DEFA14A 1 d489339ddefa14a.htm DEFA14A DEFA14A



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Piedmont Natural Gas Company, Inc. (the “Company”) intends to communicate with certain shareholders regarding a disagreement between the Company and Institutional Shareholder Services Inc. with respect to the Company’s say-on-pay proposal to be voted on at the Company’s Annual Meeting of Shareholders to be held on March 6, 2013. The substance of the communications is below.

As you are a key investor in Piedmont Natural Gas Company, Inc., we are bringing to your attention our concern regarding a recently issued recommendation by Institutional Shareholder Services Inc. (“ISS”) regarding Proposal No. 3 (“Advisory Vote to Approve Named Executive Officer Compensation”) contained in Piedmont’s 2013 Proxy Statement. Our Board of Directors has unanimously recommended that you vote FOR Proposal No. 3.

ISS has issued a negative voting recommendation on Proposal No. 3 (also known as “say-on-pay”). We believe this recommendation is the result of a formulaic evaluation methodology by ISS that ignores Piedmont’s long-term compensation strategy and strategic rationale for selecting a peer group that focuses on natural gas and transmission businesses, which we carefully disclosed in our 2013 Proxy Statement.

We have outlined the reasons for our disagreement with ISS’s negative vote recommendation in light of Piedmont’s historical and continued focus on pay for performance, and for all these reasons request that you follow the Board’s recommendation to vote FOR Proposal No. 3.



ISS Ignores Piedmont’s Long-Term Compensation Strategy and CEO Tenure



Retention awards are strategic components of compensation program. Page 41 of Piedmont’s 2013 Proxy Statement describes the December 2011 retention unit award made to Mr. Thomas Skains, Chairman, President and Chief Executive Officer of the Company, and the December 2010 retention unit awards made to all participants in the Piedmont Long Term Incentive Plan (including Mr. Skains). The 2013 Proxy Statement explains the purpose of the December 2011 grant—preserve continuity of CEO leadership while the Company executes the important long-term objectives and initiatives included in the Company’s strategic plan. As we stated in our 2012 Proxy Statement, the Compensation Committee granted the December 2010 awards to support the retention of key management during a period of challenging economic and market conditions. The December 2011 and December 2010 retention unit awards align the executives’ interests with those of the Company shareholders by rewarding long-term shareholder value creation.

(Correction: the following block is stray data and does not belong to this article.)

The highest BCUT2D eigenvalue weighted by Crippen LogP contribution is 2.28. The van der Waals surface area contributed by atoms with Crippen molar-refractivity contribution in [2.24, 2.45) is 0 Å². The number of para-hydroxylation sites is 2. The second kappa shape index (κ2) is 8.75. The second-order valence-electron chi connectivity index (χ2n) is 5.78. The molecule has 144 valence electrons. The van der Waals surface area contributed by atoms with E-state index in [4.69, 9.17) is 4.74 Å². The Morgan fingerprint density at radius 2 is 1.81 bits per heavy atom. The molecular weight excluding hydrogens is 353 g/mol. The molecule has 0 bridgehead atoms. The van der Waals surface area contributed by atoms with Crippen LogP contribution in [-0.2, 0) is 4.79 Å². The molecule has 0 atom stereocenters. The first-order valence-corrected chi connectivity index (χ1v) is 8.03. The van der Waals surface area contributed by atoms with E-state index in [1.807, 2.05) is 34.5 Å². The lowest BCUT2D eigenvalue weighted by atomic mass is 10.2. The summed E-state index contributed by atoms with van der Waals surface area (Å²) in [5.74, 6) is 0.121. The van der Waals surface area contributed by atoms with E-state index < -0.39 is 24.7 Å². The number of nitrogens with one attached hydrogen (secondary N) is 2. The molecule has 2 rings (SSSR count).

The December 2010 awards cliff vest in December 2013, and the December 2011 award vests 20% in December 2014, 30% in December 2015 and the remaining 50% in December 2016. This back-end loaded vesting schedule is the same design employed for Mr. Skains’s 2006 retention unit award, which finished vesting in September 2011, and supports the long-term retention purpose of the grants.

ISS incorrectly characterizes the nature of these retention awards, wrongly asserting that Piedmont has a “recent practice of providing retention grants when LTIP awards do not achieve target payouts” and ignoring our previous disclosure to the contrary. ISS’s evaluation methodology fails to recognize Piedmont’s legitimate interest in CEO retention through a balanced long term compensation strategy that utilizes both performance based equity awards and retention based equity awards that incentivize Piedmont’s CEO to remain at the company to execute its long-term strategic plan.




Piedmont’s Board views the use of these cliff and back-end loaded vesting designs to be successful retention tools, which is evident when comparing Piedmont’s CEO tenure to that of the ISS peer companies.



Mr. Skains’s tenure is significantly longer than average peer CEO. The ISS analysis also fails to take into account the tenure of Piedmont’s CEO compared to the tenure of CEOs at the peer companies. Among the ISS peer companies, the average and median CEO tenure are five years and three years, respectively. These tenures are noticeably shorter than Mr. Skains’s tenure of ten years as CEO.



ISS peer group compensation data is outdated. Eight of 12 ISS peers had not filed their 2012 proxy statements as of ISS’s report. This means that Piedmont’s 2012 CEO compensation has been compared to 2011 compensation for the majority of the peer group. This results in patently incorrect comparisons.